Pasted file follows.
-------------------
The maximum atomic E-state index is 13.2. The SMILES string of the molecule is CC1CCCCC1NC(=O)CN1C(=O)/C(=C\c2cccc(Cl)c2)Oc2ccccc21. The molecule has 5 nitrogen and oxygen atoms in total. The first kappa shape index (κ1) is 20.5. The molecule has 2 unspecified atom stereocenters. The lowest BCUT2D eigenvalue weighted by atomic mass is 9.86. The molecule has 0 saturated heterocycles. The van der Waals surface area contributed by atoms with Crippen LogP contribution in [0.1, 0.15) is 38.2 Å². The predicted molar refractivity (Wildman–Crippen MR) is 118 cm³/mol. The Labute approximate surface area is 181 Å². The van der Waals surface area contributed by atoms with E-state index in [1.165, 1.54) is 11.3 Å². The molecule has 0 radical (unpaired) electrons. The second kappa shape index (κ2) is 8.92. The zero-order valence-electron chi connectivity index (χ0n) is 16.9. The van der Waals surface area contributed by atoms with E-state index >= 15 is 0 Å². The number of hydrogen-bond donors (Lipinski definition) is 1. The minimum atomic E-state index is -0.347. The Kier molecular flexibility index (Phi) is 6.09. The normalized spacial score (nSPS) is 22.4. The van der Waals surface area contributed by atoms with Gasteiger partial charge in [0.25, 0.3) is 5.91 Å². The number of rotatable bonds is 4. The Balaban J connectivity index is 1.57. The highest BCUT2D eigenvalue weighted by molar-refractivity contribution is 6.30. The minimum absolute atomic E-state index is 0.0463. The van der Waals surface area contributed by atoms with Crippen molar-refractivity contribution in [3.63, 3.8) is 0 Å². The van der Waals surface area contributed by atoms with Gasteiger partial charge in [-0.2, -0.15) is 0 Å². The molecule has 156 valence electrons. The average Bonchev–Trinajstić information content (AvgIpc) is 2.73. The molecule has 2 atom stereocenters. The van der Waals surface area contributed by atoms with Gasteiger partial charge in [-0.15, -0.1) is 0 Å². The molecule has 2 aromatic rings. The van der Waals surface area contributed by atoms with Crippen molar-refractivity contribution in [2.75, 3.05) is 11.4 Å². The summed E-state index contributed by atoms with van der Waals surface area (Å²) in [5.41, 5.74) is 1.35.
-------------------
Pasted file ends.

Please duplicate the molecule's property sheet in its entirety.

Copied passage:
The maximum atomic E-state index is 13.2. The SMILES string of the molecule is CC1CCCCC1NC(=O)CN1C(=O)/C(=C\c2cccc(Cl)c2)Oc2ccccc21. The molecule has 5 nitrogen and oxygen atoms in total. The first kappa shape index (κ1) is 20.5. The molecule has 2 unspecified atom stereocenters. The lowest BCUT2D eigenvalue weighted by atomic mass is 9.86. The molecule has 0 saturated heterocycles. The van der Waals surface area contributed by atoms with Crippen LogP contribution in [0.1, 0.15) is 38.2 Å². The predicted molar refractivity (Wildman–Crippen MR) is 118 cm³/mol. The Labute approximate surface area is 181 Å². The van der Waals surface area contributed by atoms with E-state index in [1.165, 1.54) is 11.3 Å². The molecule has 0 radical (unpaired) electrons. The second kappa shape index (κ2) is 8.92. The zero-order valence-electron chi connectivity index (χ0n) is 16.9. The van der Waals surface area contributed by atoms with E-state index >= 15 is 0 Å². The number of hydrogen-bond donors (Lipinski definition) is 1. The minimum atomic E-state index is -0.347. The Kier molecular flexibility index (Phi) is 6.09. The normalized spacial score (nSPS) is 22.4. The van der Waals surface area contributed by atoms with Gasteiger partial charge in [0.25, 0.3) is 5.91 Å². The number of rotatable bonds is 4. The Balaban J connectivity index is 1.57. The highest BCUT2D eigenvalue weighted by molar-refractivity contribution is 6.30. The minimum absolute atomic E-state index is 0.0463. The van der Waals surface area contributed by atoms with Crippen molar-refractivity contribution in [3.63, 3.8) is 0 Å². The van der Waals surface area contributed by atoms with Gasteiger partial charge in [-0.2, -0.15) is 0 Å². The molecule has 156 valence electrons. The average Bonchev–Trinajstić information content (AvgIpc) is 2.73. The molecule has 2 atom stereocenters. The van der Waals surface area contributed by atoms with Gasteiger partial charge in [-0.15, -0.1) is 0 Å². The molecule has 2 aromatic rings. The van der Waals surface area contributed by atoms with Crippen molar-refractivity contribution in [2.75, 3.05) is 11.4 Å². The summed E-state index contributed by atoms with van der Waals surface area (Å²) in [5.41, 5.74) is 1.35.